Oklahoma House Passes Resolution That Could Allow a Ten Commandments Display on Capitol Grounds April 21, 2016

Oklahoma House Passes Resolution That Could Allow a Ten Commandments Display on Capitol Grounds

In March, the Oklahoma State Senate approved a ballot measure that would allow citizens to vote on whether or not to put a Ten Commandments monument on the Capitol grounds.

It was a new way to get the monument back on government grounds after the previous one was declared illegal by the state’s Supreme Court. This particular ballot measure, Senate Joint Resolution 72, would repeal the part of the State Constitution preventing public money from being used for religious purposes.

Ten Commandments monument in Oklahoma (via James Nimmo)

Earlier tonight, the State House passed the same measure on a 65-7 vote.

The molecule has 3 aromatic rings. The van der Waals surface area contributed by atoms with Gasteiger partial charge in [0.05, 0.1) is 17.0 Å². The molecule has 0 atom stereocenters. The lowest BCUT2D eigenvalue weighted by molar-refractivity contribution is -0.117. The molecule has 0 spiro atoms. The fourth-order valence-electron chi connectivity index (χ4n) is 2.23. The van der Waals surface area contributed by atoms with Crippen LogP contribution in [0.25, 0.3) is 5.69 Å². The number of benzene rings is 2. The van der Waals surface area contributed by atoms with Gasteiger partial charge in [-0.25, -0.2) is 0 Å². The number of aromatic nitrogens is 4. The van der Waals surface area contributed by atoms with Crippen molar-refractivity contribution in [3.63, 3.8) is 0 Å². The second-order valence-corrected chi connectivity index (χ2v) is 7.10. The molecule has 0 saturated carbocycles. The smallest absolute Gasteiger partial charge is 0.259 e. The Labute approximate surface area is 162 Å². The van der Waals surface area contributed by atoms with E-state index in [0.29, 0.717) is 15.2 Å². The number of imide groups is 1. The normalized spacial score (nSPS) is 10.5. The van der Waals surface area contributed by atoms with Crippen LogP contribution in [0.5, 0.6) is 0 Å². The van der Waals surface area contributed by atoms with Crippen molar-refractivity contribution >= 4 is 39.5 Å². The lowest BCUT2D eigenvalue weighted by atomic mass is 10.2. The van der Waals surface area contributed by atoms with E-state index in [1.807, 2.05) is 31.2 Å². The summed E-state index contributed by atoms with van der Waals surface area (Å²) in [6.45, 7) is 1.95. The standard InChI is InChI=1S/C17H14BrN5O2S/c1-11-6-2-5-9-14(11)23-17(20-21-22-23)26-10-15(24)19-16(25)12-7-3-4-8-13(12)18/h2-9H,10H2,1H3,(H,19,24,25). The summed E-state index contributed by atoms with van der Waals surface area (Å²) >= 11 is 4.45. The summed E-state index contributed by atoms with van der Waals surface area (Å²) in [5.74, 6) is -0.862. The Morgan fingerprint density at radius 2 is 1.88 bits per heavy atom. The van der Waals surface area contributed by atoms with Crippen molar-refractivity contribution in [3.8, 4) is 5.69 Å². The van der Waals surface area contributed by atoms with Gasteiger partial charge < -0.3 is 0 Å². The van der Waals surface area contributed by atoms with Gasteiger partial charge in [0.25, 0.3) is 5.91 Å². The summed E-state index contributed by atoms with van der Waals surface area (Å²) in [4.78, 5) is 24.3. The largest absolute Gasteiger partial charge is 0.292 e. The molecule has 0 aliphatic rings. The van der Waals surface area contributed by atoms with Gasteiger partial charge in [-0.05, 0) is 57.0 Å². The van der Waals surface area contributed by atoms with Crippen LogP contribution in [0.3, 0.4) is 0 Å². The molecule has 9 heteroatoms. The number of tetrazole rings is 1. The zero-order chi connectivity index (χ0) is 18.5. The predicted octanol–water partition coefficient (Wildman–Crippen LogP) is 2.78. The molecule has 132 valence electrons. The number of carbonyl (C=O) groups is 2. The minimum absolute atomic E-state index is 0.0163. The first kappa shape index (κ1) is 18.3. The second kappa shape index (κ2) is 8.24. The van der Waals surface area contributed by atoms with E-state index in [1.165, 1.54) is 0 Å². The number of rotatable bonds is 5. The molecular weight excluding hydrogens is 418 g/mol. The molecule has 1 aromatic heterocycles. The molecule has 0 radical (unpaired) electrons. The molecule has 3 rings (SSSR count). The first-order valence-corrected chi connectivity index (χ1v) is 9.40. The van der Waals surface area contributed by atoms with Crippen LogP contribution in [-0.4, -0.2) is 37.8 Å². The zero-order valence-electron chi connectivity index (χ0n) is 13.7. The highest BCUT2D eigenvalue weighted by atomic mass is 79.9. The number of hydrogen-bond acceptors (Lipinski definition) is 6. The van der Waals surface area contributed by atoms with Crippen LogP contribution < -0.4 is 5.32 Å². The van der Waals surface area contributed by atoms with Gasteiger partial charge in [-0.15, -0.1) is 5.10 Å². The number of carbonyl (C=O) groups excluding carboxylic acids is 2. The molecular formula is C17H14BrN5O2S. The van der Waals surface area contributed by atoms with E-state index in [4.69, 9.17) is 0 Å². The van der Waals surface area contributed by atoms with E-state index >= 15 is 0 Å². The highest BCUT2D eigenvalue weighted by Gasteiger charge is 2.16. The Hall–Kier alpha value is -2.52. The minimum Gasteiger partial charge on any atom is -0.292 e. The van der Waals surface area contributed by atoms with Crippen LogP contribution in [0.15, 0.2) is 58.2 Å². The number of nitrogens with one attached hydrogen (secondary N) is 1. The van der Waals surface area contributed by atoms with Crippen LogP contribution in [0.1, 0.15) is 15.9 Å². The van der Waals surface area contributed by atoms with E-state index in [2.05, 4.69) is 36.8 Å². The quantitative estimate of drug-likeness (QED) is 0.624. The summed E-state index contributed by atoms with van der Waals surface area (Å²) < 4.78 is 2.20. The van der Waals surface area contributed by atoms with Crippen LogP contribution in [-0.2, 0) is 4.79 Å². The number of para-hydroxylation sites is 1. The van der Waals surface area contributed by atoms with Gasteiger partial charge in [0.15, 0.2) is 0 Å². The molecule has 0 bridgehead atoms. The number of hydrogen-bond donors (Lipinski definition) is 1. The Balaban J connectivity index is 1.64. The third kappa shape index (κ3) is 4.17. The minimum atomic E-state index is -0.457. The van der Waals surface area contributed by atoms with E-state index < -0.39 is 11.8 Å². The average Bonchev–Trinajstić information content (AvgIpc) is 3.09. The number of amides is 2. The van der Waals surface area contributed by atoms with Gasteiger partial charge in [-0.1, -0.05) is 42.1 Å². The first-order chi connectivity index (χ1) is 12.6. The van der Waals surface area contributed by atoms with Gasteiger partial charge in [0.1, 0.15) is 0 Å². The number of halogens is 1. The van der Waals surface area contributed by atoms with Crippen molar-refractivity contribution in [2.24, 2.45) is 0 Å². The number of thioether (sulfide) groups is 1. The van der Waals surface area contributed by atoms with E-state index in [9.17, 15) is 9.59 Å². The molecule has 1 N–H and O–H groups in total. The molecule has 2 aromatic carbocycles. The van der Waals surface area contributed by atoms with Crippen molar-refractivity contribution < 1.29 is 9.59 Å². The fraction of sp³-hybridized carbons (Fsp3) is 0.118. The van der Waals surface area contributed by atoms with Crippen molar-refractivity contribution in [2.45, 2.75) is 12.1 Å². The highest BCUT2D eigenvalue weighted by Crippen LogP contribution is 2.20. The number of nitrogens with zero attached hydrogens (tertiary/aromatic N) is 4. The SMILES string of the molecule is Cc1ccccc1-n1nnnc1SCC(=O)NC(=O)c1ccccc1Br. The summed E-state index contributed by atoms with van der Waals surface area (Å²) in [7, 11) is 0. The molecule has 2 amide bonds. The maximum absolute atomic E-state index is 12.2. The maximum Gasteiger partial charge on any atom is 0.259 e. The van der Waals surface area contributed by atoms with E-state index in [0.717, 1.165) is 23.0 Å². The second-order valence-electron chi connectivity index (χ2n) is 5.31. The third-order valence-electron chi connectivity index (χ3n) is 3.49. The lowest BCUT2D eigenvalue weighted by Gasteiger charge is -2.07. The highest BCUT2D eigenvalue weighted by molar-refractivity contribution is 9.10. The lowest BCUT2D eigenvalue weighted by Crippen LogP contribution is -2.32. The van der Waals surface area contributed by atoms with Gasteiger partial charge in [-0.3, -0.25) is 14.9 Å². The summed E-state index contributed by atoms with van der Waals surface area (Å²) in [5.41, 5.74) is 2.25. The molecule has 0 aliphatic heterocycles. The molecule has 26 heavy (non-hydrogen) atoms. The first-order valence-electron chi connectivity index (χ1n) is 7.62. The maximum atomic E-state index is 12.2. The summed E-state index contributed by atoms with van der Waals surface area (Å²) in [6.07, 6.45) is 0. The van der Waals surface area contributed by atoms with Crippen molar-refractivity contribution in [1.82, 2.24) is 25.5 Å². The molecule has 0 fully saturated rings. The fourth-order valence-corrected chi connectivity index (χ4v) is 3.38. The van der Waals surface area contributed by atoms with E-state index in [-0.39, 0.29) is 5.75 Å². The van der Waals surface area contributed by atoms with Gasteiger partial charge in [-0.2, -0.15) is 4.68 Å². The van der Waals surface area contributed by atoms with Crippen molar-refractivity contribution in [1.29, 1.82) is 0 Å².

Now, only Republican Governor Mary Fallin stands in the way… which means the resolution will almost certainly pass. It’s a disaster waiting to happen.

Even if voters choose to pave the way for another Ten Commandments monument to be placed on Capitol grounds, the ACLU could file another lawsuit — and they’d still win. Even though the ACLU achieved victory last time because the state’s Supreme Court agreed that the monument violated the Oklahoma Constitution, there’s no reason the ACLU can’t sue by saying it violates the U.S. Constitution.

In addition, groups like the Satanic Temple would almost immediately file applications to place their own monuments in the same general location. This is exactly what happened years ago — and the only reason there’s no Baphomet statue outside the Capitol today is because all such decisions were put on hold until the courts ruled on the ACLU lawsuit. Once the Supreme Court said these monuments were illegal, the Ten Commandments display came down and the Satanic Temple’s argument became moot.

That’s what voters will really be deciding if Fallin signs this bill. It’s not about putting the Ten Commandments up. It’s about whether they’ll willing to say hello to non-Christian Gods, too.

(Large portions of this article were published earlier)

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